A writer (Jude Law) staying at the Grand Budapest Hotel sees an elderly man in the lobby. The man is Mr. Moustafa (F. Murray Abraham), the owner of the hotel. Over dinner, Moustafa tells the writer how he came into possession of the hotel and why, despite its fading prestige and prosperity, he keeps it open.
The tale starts with Monsieur Gustave (Ralph Fiennes), who was the head concierge at the Grand Budapest Hotel between World War I and World War II. He was arguably the finest concierge that had ever been. Gustave takes a young Zero (Tony Revolori) under his wing as a lobby boy, hoping to mold him into a proper concierge some day.
Gustave and Zero at first share a mentor/mentee relationship that develops into a friendship. Zero becomes Gustave’s loyal sidekick, of sorts. And Gustave becomes almost a father-figure to Zero.
When one of Gustave’s regular guests and consorts dies, he goes to pay his respects. As the circumstances of her death and details of her will come to light, Gustave finds himself in a bit of trouble with the deceased’s family and the law.
The Grand Budapest Hotel is unique in both its story and the way it is visually presented. It is told in the way only Wes Anderson could tell it.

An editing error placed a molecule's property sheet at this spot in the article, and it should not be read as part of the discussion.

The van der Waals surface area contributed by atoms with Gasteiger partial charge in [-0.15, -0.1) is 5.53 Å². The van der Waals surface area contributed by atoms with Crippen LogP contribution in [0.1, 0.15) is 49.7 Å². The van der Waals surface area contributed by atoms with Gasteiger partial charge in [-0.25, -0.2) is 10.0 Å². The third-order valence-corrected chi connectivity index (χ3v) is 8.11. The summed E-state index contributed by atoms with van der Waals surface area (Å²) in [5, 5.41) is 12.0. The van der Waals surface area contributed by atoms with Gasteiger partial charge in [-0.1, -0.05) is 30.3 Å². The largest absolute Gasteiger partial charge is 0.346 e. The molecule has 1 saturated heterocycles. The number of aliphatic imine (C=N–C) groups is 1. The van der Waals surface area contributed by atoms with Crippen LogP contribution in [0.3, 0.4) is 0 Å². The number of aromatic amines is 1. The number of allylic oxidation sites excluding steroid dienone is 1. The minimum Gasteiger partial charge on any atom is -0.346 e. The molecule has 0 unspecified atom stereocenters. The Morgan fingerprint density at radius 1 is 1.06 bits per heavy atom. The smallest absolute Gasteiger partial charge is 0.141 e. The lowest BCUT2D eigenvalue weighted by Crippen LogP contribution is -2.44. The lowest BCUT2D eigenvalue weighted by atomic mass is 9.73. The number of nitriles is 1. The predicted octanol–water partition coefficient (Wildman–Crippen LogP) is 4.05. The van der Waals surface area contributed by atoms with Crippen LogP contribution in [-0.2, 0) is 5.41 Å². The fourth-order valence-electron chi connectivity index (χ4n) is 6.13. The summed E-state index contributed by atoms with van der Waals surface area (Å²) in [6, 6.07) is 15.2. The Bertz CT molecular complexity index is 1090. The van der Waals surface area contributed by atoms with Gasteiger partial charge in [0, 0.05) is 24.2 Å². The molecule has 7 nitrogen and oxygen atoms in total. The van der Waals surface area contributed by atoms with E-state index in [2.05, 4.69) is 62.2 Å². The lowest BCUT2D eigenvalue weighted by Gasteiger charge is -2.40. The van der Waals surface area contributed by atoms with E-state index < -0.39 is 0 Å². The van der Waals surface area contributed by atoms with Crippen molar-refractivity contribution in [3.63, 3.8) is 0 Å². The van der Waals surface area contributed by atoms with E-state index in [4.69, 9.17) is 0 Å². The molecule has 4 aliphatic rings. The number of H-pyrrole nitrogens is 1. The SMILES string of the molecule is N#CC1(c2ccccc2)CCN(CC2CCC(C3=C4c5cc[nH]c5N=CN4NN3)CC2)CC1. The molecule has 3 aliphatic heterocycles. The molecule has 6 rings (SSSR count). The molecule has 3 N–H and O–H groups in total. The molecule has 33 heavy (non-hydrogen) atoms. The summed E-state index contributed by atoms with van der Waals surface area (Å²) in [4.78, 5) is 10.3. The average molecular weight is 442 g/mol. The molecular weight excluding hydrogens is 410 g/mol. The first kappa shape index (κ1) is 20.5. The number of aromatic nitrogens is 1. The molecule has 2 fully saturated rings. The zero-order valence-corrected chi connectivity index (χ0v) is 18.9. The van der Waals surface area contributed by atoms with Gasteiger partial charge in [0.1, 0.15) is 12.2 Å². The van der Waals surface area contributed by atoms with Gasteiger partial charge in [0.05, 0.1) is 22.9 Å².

Ralph Fiennes and Tony Revolori have great chemistry on-screen. Tony is the perfect “straight man” to Ralph’s over-the-top character. Both are excellent in the film. The A-list stars are too numerous to mention and nicely balance the film. Of course, the rest of the cast is filled with regular cohorts of Anderson, including Bill Murray and Owen Wilson.
There aren’t many movies that compare to The Grand Budapest Hotel visually. It is filled with brightly colored scenes, giving it almost a cartoonish feel. The action is fast paced, but not so much as to drown out the story. From a strictly graphic angle, it is one of the more entertaining movies I’ve seen. It sets the perfect background for the story.
The comedy in the movie is equally fast paced. Full of sharp wit, it keeps things at a more intelligent level than many movies today. It is refreshing to watch sophisticated humor well done.
A marvelously told story that makes the relatively short hour and a half movie go by quickly, almost making you wish it would keep going. It has definitely earned its nomination for Best Picture.